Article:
I’m marking the various anniversaries that brought Husband and I together three years ago in February when I first visited Geneva. Part 1Part 2Part 3
Geneva was still cold. I was still hungry. But by Sunday February 15, my attitude was better. It was a combination of developing relationships with kind people, revelation (sorry for the lack of more details on this one) and the discovery of new purpose. I was supposed to be in Geneva. I believed it. I didn’t need to understand the details. I was content to live day-to-day and see what would take place next.

I walked out of the Evangelical Baptist Church of Geneva with three other ladies on Sunday afternoon, and we planned to find a place to have lunch. All of us were new to the city and had no idea where to go. We were walking out of the courtyard when we saw two young men walking toward us.

Look it’s Frank from Frankfurt! I said loud enough for everyone to hear.

It was him, and he and his friend became the perfect Geneva locals to give us restaurant advice. We ended up at Husband’s flat where he locked himself in the kitchen to make bolognese. (Husband still locks himself in the kitchen when we have company, but now it’s during the clean-up phase.)

A few special moments happened in the hours before we were in Husband’s flat. I had a craving for peanut butter during the weekend, and a new friend gave me a jar of it that morning. I wanted to sing a specific song, and we sang it during the church service. By the time we were in Husband’s flat for lunch, I felt like God’s spotlight was shining on me, and I was receiving straight out of His hand only good things, not generically good things, but the good things I specifically needed on this day.

And the third specific good thing I received that day was food. Free food.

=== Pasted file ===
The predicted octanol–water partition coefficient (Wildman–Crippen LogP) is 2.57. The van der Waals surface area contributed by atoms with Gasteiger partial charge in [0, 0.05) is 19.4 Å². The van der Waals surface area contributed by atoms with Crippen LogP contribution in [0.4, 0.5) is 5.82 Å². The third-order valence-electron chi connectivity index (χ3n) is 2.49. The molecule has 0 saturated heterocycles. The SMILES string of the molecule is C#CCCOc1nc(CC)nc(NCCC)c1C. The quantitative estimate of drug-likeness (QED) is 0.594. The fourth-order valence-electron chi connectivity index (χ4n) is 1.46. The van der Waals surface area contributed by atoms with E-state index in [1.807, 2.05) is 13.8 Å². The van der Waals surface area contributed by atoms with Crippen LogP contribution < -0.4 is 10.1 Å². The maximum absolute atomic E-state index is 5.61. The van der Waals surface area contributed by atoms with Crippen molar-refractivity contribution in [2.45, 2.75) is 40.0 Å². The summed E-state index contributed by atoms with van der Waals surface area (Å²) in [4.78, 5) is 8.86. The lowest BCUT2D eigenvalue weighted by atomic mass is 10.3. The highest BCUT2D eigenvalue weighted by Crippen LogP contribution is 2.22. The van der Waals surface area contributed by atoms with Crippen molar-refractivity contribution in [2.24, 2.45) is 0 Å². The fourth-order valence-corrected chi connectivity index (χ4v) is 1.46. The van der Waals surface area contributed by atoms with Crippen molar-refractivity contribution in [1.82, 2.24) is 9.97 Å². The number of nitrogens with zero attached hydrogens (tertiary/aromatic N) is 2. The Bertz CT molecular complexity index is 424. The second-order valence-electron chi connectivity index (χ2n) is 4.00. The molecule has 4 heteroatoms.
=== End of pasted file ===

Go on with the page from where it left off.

I remember sitting at the dining table, looking only at Husband’s bolognese and thanking God that I didn’t have to pay for it and also thinking about the fact that it was only my fourth warm meal after almost two weeks in Geneva. I don’t even remember engaging in any conversation with anyone. I took small bites, held every morsel in my mouth, and thanked God for every part of it even though the sauce needed more salt.

At some point I said to Husband in a serious voice, Frank, my mother has been praying all week that I would have a home-cooked meal, so you are an answer to her prayers. 

I wanted to thank this random stranger because he had blessed me in a way he couldn’t understand. In his mind these were the most basic of ingredients he kept stocked in his flat for a day when he didn’t have time to make anything, and he was embarrassed to serve overcooked pasta. He had no idea how much this bolognese was impacting my life.

He followed the pasta with fresh crepes that we covered with Nutella. During this whole time, I do not remember what we talked about – I blame the food coma – but I know that Husband and I rarely spoke to each other. After the meal finished, I was standing at Husband’s bookshelf admiring his collection of classics, volumes of theology, spiritual works, business books and books I had never heard of. This is exactly the kind of bookshelf I expected this guy to have, I thought to myself.

Husband was standing next to me, and we had a short conversation. He finished “The Brothers Karamazov” recently, and one of my favourite books is “Crime and Punishment” by the same author. We talked about C.S. Lewis and “The Chronicles of Narnia.” He told me about his grandparents’ work and some of the books they gave him.

Time felt like it was standing still for me (it is worth mentioning that Husband did not consider this to be a significant moment for him at all). I didn’t listen to the other conversations. What I did notice was that I felt warm, loved, cared for. Husband was standing close to me, his kind green eyes focussed on mine, and he was listening, sharing, engaging.

I quickly snapped out of that moment and lectured myself about how I didn’t meet guys in foreign countries and didn’t have little “moments” like this, and it’s a terrible idea to just start talking to a guy because if you give him the wrong idea, you will have to have the super awkward conversation later on about how this is all not going to work out because how could anything possibly work out in a situation like this. Yes, I thought all of these things.

I held the time we had together as precious, but I thought it was just a lovely moment, something designed to give me a taste of the love and care God had for me. I knew I would remember this day forever and I knew I would remember how it felt to be so warmly cared for by a stranger.

We all walked to a beautiful park and saw some classic Geneva sights. There was a skating rink covered with coloured lights full of people, people playing chess on the giant boards painted on the ground, and it was still cold.

I said goodbye to Husband late that afternoon and never expected to see him again.